Computer Hacking and “property”

Software hacking and “property”

Clive Elliot QC draws attention to a New Zealand Court of Appeal decision ruling that downloading data from a computer does not constitute dishonestly obtaining property.

Watchorn was an employee of TAG. He downloaded to his personal computer files containing geophysical data relating to oil and gas exploration TAG had engaged in. The files were downloaded between 4:00pm and 9:30pm. The next day he went on holiday to Canada where amongst other things he met with officers from one of TAG’s competitors; the end result being he resigned from TAG on his return to start work for the competitor.

Watchorn was convicted in the District Court on 3 counts of accessing a computer system and thereby dishonestly obtaining property contrary to s 249 of the Crimes Act.

As the data downloaded was not “property”, the Court of Appeal quashed the convictions. The Court also refused to substitute convictions for dishonestly obtaining a benefit as the Crown had not sought to articulate what the “benefit” was. The Court did, however, accept the benefit could be a non-pecuniary advantage.

It might be possible to fit Watchorn’s actions within the scope of s 247H of the Crimes Act 1958 (Vic), but the other “serious computer offences” seem like a stretch[1] and, on the Court of Appeal`s approach the “theft” provisions shouldn’t apply.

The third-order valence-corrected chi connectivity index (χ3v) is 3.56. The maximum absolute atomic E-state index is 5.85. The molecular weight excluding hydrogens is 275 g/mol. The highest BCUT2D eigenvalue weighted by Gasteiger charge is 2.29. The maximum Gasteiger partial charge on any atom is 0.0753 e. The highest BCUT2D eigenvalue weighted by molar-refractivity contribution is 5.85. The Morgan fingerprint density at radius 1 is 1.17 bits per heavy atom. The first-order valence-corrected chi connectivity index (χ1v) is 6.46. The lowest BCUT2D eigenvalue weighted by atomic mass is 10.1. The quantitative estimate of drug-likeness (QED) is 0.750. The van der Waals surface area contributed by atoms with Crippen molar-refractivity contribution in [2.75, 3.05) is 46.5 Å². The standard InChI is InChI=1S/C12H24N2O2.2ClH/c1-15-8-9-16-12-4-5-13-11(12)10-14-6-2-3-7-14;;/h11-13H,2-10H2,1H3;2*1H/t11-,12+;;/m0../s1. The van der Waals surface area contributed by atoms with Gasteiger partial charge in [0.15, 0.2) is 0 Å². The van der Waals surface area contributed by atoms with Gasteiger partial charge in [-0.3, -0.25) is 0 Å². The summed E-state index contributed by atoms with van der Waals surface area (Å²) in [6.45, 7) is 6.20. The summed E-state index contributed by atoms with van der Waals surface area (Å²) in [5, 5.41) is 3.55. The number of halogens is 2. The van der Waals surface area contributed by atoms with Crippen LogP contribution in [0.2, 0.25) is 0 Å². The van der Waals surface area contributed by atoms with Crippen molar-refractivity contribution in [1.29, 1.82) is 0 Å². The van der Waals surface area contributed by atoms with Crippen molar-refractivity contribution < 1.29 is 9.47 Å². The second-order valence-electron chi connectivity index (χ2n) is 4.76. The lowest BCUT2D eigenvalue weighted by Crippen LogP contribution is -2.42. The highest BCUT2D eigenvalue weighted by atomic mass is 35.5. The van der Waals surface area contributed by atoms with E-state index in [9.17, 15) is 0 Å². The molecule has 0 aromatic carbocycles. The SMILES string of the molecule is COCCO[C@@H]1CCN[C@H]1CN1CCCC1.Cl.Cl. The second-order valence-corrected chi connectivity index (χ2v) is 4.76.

Watchorn v R [2014] NZCA 493


  1. Is it, e.g. “impairment of reliability, security or operation of data”?  ?

Parallel imports

Well, it seems the 10th anniversary of IPwars has come and gone! Yes, the first IPwars blogpost (on the now defunct iBlog system) was back on 4 October 2004, inspired by Marty Schwimmer, Denise Howell, Evan Brown, Ernie the Attorney and others who were originally “Between Lawyers” but have since moved on to podcasting, video casting and other, bigger things.

In the meantime, my article on Trade Marks and Parallel Imports has been published in Volume 22 No. 1 of the Competition & Consumer Law Journal starting at p. 54. It is essentially an overview of the Federal Court’s case law on s 123(1) to date.

In the same issue of the CCLJ, you will also find articles by:

  • David Brennan “Shifting shades of grey – International price discrimination and Australian copyright” law starting at p. 1; and
  • Matthew Taylor and Arlen Duke “Refocussing the parallel import debate” starting at p. 54.

I am afraid the online versions of these papers are behind the LexisNexis paywall.

Happy anniversary! and thanks for stopping by, especially those of you who have left a comment.